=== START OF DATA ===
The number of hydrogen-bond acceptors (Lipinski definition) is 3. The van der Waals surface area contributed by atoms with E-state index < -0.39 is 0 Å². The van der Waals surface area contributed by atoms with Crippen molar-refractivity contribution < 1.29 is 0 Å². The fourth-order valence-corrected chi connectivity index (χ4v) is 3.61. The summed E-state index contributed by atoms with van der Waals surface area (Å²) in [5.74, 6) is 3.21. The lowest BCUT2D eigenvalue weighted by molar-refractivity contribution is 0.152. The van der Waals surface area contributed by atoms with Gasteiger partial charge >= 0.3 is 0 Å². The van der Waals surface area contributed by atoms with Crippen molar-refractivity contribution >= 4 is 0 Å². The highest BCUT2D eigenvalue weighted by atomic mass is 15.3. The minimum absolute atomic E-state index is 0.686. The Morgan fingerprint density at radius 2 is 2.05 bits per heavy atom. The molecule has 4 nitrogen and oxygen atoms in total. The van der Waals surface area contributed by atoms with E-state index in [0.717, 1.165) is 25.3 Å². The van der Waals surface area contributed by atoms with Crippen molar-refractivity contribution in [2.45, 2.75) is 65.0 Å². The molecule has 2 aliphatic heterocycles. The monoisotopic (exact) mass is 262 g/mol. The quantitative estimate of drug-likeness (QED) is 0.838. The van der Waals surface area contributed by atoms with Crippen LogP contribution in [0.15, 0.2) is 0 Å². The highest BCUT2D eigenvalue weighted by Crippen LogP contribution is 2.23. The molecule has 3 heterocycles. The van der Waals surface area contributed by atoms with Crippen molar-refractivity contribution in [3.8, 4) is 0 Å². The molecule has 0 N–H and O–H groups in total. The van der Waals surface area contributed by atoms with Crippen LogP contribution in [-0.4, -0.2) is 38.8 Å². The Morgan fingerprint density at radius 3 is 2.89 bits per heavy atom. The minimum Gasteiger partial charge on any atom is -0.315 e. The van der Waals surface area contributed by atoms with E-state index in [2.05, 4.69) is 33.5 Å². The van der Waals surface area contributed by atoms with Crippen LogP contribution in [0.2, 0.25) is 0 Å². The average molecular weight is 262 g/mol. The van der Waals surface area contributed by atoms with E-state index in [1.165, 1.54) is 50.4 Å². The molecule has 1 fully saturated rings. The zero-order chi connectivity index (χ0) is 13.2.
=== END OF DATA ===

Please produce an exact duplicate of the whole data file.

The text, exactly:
The number of hydrogen-bond acceptors (Lipinski definition) is 3. The van der Waals surface area contributed by atoms with E-state index < -0.39 is 0 Å². The van der Waals surface area contributed by atoms with Crippen molar-refractivity contribution < 1.29 is 0 Å². The fourth-order valence-corrected chi connectivity index (χ4v) is 3.61. The summed E-state index contributed by atoms with van der Waals surface area (Å²) in [5.74, 6) is 3.21. The lowest BCUT2D eigenvalue weighted by molar-refractivity contribution is 0.152. The van der Waals surface area contributed by atoms with Gasteiger partial charge >= 0.3 is 0 Å². The van der Waals surface area contributed by atoms with Crippen molar-refractivity contribution >= 4 is 0 Å². The highest BCUT2D eigenvalue weighted by atomic mass is 15.3. The minimum absolute atomic E-state index is 0.686. The Morgan fingerprint density at radius 2 is 2.05 bits per heavy atom. The molecule has 4 nitrogen and oxygen atoms in total. The van der Waals surface area contributed by atoms with E-state index in [0.717, 1.165) is 25.3 Å². The van der Waals surface area contributed by atoms with Crippen molar-refractivity contribution in [2.45, 2.75) is 65.0 Å². The molecule has 2 aliphatic heterocycles. The monoisotopic (exact) mass is 262 g/mol. The quantitative estimate of drug-likeness (QED) is 0.838. The van der Waals surface area contributed by atoms with Crippen LogP contribution in [0.15, 0.2) is 0 Å². The highest BCUT2D eigenvalue weighted by Crippen LogP contribution is 2.23. The molecule has 3 heterocycles. The van der Waals surface area contributed by atoms with Crippen molar-refractivity contribution in [3.8, 4) is 0 Å². The molecule has 0 N–H and O–H groups in total. The van der Waals surface area contributed by atoms with Crippen LogP contribution in [-0.4, -0.2) is 38.8 Å². The Morgan fingerprint density at radius 3 is 2.89 bits per heavy atom. The minimum Gasteiger partial charge on any atom is -0.315 e. The van der Waals surface area contributed by atoms with E-state index in [2.05, 4.69) is 33.5 Å². The van der Waals surface area contributed by atoms with Crippen LogP contribution in [0.2, 0.25) is 0 Å². The average molecular weight is 262 g/mol. The van der Waals surface area contributed by atoms with E-state index in [1.165, 1.54) is 50.4 Å². The molecule has 1 fully saturated rings. The zero-order chi connectivity index (χ0) is 13.2.